Osmond: That’s right, just a few months before my second birthday.
Academy: And in 2011, that would be considered a fairly late point to get a diagnosis and start learning to listen, but when you were two years old, newborn hearing screening was not the standard of care. As best I recall from those days in the late 1970s—many children were not diagnosed until they were two to three years old, so it wasn’t unusual to get a diagnosis at the age you were diagnosed back then. However, now, it would be considered very late.
Osmond: Right. Today, newborn hearing screenings have changed everything as far as early identification and treatment for hearing loss and of course, newborn screenings provide the families with so many more options when hearing loss is diagnosed early and treated right away.
Academy: I agree entirely. And so if you don’t mind me saying, your speech and language skills are remarkable. Clearly you received lots of support with regard to your education and in particular with speech, hearing and language?
Osmond: Thank you. As soon as my mom learned about my hearing loss she made sure I had amplification immediately. They took me all over the country. We visited your old boss, Dr. House, in Los Angeles, and we talked about all the options including a cochlear implant and I was pretty close to getting one, but I was doing so well with my current hearing aids that we decided to see how far I could go with my new body aid! And I was so fortunate because I had monthly evaluations and intense daily comprehensive speech and listening therapy—and that went on for about 12 years.
Academy: This is really an important point and I’m so glad you mentioned the intensity and duration of your speech and language and hearing habilitation program—because it really does take an incredible effort and significant fortitude to stick with it. But as you demonstrate every day in your daily life—it’s worth it! There’s an interesting story in the book about how and why your mom realized something was wrong…can you tell me that?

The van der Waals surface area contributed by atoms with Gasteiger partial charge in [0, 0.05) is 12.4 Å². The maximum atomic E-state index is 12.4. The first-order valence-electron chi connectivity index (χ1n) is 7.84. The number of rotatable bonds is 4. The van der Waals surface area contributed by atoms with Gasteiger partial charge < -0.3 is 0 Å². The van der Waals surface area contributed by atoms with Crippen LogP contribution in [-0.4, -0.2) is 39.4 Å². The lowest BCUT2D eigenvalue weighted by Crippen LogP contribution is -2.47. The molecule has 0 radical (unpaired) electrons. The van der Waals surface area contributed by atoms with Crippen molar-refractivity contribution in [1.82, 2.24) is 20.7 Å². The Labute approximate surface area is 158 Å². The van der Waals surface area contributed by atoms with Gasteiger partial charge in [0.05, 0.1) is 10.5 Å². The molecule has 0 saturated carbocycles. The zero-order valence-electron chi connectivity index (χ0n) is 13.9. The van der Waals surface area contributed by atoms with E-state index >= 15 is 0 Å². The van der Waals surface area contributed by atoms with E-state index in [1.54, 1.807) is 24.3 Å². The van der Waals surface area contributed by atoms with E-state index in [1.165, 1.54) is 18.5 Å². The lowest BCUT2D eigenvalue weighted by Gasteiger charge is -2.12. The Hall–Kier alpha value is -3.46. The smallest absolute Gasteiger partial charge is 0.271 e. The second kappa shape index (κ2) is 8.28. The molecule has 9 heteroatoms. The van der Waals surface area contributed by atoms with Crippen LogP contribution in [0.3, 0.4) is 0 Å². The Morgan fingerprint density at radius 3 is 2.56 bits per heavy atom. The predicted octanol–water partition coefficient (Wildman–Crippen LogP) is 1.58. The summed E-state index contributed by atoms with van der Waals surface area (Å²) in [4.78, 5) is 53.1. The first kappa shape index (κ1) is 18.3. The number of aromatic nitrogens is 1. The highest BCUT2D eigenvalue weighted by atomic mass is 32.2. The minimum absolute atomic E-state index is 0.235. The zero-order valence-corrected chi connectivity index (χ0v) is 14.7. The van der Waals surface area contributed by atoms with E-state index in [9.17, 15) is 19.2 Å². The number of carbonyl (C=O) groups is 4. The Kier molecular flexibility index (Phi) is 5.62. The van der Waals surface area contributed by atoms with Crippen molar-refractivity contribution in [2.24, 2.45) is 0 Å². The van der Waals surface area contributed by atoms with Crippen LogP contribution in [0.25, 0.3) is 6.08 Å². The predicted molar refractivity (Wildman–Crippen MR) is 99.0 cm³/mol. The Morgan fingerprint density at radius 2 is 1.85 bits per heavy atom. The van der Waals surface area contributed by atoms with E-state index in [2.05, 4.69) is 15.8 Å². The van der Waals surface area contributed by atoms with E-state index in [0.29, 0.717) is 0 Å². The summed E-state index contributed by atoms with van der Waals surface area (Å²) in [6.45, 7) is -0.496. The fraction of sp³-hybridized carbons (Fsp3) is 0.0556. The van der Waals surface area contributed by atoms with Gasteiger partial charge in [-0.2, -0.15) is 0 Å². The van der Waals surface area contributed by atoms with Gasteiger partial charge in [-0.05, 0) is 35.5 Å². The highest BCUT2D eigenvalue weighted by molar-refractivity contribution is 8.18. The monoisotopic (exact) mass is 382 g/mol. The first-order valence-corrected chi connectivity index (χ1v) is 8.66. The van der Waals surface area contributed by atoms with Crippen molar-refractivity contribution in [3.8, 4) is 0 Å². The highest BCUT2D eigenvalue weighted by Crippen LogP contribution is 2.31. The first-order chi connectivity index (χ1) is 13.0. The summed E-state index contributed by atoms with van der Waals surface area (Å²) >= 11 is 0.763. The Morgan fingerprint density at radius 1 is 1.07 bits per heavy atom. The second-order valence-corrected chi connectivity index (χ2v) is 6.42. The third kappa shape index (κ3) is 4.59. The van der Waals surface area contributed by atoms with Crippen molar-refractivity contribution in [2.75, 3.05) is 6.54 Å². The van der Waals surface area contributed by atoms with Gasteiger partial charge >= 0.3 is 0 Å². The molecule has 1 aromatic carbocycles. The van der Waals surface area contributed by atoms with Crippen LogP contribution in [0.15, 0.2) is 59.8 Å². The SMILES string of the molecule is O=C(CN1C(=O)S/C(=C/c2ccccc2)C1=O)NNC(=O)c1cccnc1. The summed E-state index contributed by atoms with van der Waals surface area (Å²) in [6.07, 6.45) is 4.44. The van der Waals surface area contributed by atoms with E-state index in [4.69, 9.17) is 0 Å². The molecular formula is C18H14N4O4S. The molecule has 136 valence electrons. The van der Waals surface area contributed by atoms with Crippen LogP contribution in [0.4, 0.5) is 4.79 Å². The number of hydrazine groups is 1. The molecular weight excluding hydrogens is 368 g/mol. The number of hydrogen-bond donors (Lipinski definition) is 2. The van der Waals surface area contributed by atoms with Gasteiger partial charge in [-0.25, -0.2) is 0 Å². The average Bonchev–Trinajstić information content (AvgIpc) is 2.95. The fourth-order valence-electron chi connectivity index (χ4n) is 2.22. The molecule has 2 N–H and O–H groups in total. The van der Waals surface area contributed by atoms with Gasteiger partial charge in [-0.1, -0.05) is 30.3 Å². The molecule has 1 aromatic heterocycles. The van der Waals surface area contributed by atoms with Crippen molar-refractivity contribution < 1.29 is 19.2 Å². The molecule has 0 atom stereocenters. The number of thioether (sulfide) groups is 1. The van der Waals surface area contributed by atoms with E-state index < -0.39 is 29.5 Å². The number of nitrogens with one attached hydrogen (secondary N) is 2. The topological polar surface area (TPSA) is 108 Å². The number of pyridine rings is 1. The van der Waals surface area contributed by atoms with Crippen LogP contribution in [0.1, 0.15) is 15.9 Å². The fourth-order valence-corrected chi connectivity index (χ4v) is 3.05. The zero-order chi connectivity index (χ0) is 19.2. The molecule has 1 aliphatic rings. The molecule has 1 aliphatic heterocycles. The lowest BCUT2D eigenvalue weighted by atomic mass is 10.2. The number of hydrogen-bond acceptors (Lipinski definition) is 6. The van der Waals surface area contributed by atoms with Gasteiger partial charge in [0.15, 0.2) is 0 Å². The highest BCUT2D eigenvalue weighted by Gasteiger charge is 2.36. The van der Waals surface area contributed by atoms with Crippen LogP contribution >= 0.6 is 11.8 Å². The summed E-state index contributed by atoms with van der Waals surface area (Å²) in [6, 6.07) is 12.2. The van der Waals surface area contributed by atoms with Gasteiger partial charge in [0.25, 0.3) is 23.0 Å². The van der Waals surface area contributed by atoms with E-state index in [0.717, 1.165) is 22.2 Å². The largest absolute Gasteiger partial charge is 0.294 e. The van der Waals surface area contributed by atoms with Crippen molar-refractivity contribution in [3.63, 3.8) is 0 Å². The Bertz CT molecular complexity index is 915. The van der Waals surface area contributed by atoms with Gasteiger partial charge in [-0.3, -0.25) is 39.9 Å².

Osmond: Sure. When I was a little boy, I always followed my brother around. Everywhere he went, I followed. Any time my mom called us, I followed him. When it was time to eat, or time to watch cartoons, I just followed. Then one day, I wasn’t watching and he went one way and I went the other. I wasn’t watching and I didn’t know where to go. That’s when my mom realized something was wrong.
Academy: Justin, another interesting note for people reading this interview is for them to realize that we’re actually doing this interview on the phone because we couldn’t get together in person last week face-to-face while we were both in Chicago. So at this moment, I’m in Texas and you’re in Utah and you’re holding the phone up to your very tiny completely-in-the-canal (CIC) hearing aids. And as you and I have previously discussed, CICs would not be my first recommendation for your type and degree of hearing loss—but you do remarkably well with them and you have not missed a word or asked for a repeat.
Osmond: Thanks, Doug. Thanks to modern-day technology, I am able to hear very well. I currently wear the Starkey CICs and they allow me to do very well in situations that would be very difficult for many people with my type of hearing loss. I also have mini-behind-the-ears (BTEs) with receivers in the ear. These are called receiver-in-the-canal (RIC), which I wear often, too, and they actually provide a directional microphone that I love.
But the trick is, for me, because I had 12 years of learning how to hear and listen, I’ve become very skilled at taking small bits of acoustic information and turning that into something I can listen to, understand, and make sense of. I think my many years of auditory training has allowed me and prepared me to do that. It’s also given me the confidence and emotional balance I need to succeed in this fast-competitive hearing world we live in. Unfortunately, people with less training will have a much harder time because they haven’t learned to listen as well or as intently. As I get older, I’m even more appreciative of the excellent training I had, which allows me to do what I do.
Academy: Excellent point. I mention in my presentations on cognition and audition that there is so much more to consider than hearing. That is, of course one must hear the sound in order to be able to use it, but listening involves the integration of cognitive skills (top-down) as well as sensory input (bottom-up) and the people with the best cognitive abilities tend to do better with amplification than those with lesser skills.